Magic: The Gathering partially feeds on nostalgia. It is a game that many people, myself included, gets entangled with in cycles. You play the game a couple years, you fall off for a while, and then you come back. I’ve done this three times, each time taking years-long breaks before coming back to the game, and I know many other people who have done the same thing. Dominaria, the latest Magic set, is geared to get lots of people back into the game at one time. Released coinciding with the card game’s 25th anniversary, Dominaria is reaching far back into the past to help rekindle your best memories of the game.
The significance of this move might not be apparent to you if you only played Magic 20 years ago or if you’ve only picked it up in the past few years. Dominaria is a place in the universe of the game, and it’s the place where all of the classic stories took place. Magic has always played at the wax and wane use of cards and external narratives (like novels and comics) to tell a big story through the act of playing the game and paying attention to all of those external texts. In the early 2000s, the Magic became much more about the big universe of planes that the core creators, called planeswalkers, could travel to. Dominaria and its factions, plots, world-destroying characters, and evil villains receded into the background of the game. In Time Spiral, the last set that dealt with Dominaria, it was revealed that the entire plane had been fractured in both time and space. Monsters roamed the world, causality was completely broken, and civilization had been beaten back into hundreds of final bastions. Then the game went other places for more than a decade.
Coming back to Dominaria has weight. It’s uniting different generations of players and trying to knit up nostalgia for past mechanics and concepts while keeping the game fresh and new. It’s a hard thing to do, and I can’t think of another game on the planet that has this specific kind of problem; Magic has both continuity and breakage in equal amount, and needs to manage both carefully within a player context.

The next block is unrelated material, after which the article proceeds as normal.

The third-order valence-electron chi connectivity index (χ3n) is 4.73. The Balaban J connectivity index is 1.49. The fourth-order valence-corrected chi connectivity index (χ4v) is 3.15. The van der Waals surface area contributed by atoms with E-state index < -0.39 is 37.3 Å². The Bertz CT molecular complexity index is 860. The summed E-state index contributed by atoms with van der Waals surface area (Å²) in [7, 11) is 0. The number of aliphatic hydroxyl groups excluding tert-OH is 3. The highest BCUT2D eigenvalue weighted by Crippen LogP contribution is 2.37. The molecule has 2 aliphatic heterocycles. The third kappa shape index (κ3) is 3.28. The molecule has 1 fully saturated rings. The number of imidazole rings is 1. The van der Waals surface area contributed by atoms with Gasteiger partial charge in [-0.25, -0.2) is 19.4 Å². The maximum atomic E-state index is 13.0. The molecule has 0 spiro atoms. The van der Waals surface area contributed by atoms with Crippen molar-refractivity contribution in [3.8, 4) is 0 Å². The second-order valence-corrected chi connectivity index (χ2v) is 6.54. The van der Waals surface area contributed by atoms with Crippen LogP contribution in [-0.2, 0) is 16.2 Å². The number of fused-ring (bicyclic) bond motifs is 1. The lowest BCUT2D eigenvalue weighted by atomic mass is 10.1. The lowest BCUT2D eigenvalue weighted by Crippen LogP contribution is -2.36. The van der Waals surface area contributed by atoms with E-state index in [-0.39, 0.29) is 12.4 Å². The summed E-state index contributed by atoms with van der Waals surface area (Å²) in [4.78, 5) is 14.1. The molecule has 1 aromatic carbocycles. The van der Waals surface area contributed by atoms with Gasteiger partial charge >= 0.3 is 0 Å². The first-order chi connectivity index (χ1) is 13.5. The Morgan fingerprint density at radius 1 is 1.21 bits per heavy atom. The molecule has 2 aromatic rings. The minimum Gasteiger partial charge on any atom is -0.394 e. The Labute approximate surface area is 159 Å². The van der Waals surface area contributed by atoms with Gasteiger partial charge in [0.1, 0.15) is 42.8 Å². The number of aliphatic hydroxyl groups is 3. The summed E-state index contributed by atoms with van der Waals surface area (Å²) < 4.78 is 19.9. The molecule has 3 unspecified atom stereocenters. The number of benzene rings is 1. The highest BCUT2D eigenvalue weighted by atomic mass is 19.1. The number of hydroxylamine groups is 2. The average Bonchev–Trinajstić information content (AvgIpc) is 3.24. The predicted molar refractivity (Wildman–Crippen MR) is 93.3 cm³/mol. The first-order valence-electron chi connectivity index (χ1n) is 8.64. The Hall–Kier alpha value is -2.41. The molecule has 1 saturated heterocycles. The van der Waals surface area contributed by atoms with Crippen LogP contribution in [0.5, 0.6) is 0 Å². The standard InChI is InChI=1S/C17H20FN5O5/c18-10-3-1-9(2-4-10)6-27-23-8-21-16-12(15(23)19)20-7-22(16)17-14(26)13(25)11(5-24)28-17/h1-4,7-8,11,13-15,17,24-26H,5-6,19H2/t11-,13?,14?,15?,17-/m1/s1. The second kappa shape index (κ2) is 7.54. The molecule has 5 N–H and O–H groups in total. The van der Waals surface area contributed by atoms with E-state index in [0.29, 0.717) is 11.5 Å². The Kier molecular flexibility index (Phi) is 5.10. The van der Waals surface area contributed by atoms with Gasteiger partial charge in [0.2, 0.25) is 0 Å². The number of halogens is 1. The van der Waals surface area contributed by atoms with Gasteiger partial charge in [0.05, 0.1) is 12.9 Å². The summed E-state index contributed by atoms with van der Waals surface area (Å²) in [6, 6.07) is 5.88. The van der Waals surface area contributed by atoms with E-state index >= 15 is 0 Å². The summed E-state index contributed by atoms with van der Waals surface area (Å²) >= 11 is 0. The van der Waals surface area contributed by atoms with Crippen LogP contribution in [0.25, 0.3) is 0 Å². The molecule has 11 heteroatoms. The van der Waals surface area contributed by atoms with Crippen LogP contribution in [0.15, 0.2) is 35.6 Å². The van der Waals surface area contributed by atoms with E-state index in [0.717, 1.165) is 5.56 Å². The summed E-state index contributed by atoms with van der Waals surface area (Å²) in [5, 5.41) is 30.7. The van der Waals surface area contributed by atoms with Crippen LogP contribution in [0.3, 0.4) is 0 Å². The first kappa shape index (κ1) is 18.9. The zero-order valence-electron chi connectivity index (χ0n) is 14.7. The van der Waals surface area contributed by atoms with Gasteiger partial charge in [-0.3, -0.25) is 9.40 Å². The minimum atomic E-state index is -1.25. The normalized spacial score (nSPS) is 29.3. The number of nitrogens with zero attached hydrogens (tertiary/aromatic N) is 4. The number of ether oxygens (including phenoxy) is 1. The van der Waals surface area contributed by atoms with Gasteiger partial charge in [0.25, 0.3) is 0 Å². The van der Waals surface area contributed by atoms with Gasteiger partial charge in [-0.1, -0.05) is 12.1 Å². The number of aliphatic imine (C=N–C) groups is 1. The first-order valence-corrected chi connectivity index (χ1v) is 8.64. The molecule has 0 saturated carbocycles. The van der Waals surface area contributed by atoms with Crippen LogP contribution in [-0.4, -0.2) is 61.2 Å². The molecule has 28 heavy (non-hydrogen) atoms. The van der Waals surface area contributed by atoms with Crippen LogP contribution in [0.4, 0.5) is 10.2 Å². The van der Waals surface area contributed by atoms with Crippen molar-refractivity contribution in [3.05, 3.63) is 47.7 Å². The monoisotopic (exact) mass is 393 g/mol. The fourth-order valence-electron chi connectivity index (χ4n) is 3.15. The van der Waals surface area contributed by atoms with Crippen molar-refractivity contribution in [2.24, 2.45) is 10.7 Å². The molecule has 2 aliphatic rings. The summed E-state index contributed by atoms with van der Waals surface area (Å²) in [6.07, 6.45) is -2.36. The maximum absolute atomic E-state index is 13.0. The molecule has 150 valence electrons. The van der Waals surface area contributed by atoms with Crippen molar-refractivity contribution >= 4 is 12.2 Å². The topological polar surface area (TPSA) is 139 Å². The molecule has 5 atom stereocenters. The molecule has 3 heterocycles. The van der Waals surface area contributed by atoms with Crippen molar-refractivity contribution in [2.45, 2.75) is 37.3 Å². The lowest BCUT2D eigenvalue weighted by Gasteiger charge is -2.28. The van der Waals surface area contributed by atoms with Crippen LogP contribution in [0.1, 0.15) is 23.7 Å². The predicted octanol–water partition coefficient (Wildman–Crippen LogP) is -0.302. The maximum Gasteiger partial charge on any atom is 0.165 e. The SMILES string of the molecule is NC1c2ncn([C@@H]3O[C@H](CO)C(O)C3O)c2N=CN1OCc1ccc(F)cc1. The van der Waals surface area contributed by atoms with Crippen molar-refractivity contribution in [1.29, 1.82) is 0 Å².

The big shift in Dominaria is the creation of “historic” cards. Mechanically, these are cards that have some kind of major effect in the world or evoke Dominaria’s long time scale within the card game. Artifacts are historic cards, and that’s because they’re basic machines that have “historically” been used by many different people down through the ages. Legendary creatures are also historic, and it’s because they imprint their names on history. The warlords, kings, and culturally important figures get to etch their name in the annals of history, and thus they have a special place in the world. Finally, there are Sagas, a brand-new type of enchantment that tells a story from the history of Dominaria through sequential triggered abilities.
Sagas, by the way, are amazing. They’re generally powerful and useful in a gameplay context, but more than that, they’re the perfect melding of the game’s long narrative and its moment-to-moment card interactions. For example, The Antiquities War is a card that tells the story of the war between the two brothers Urza and Mishra. In the fiction, this happened in the deep past. In real time, it happened in 1994 with the release of the Antiquities set. The card easily explains what happened in its abilities: each of the brothers gathered a huge number of powerful machines, and then they set to destroying each other with them. It’s elegant and it unfolds for the player who is interested in the broader Magic narrative context.
As for the rest of the experience, it mostly goes the way of an average Magic set but for one exception. The focus on historic cards and events means that many of those cards and concepts are “pushed” so that they see play. For example, there are some very powerful legendary creatures at the uncommon rarity, meaning that it is easy for those cards to dominate a Limited (where you compete with cards you open at an event instead of building a deck before) environment. It makes for a volatile format, and the strong dependency of some other cards on these legends means that you might sometimes feel punished for not opening or having them.
Dominaria has felt very rewarding for me both as a player who enjoys where the game is now and as a player who started all the way back in the early 2000s. Dominaria is meant to evoke all those good nostalgia feelings, and it did that for me. It’s fun to play as well, but that’s almost a bonus at this level of throwback feel-good stuff.
Cameron Kunzelman tweets at @ckunzelman and writes about games at thiscageisworms.com. His latest game, Epanalepsis, is available on Steam.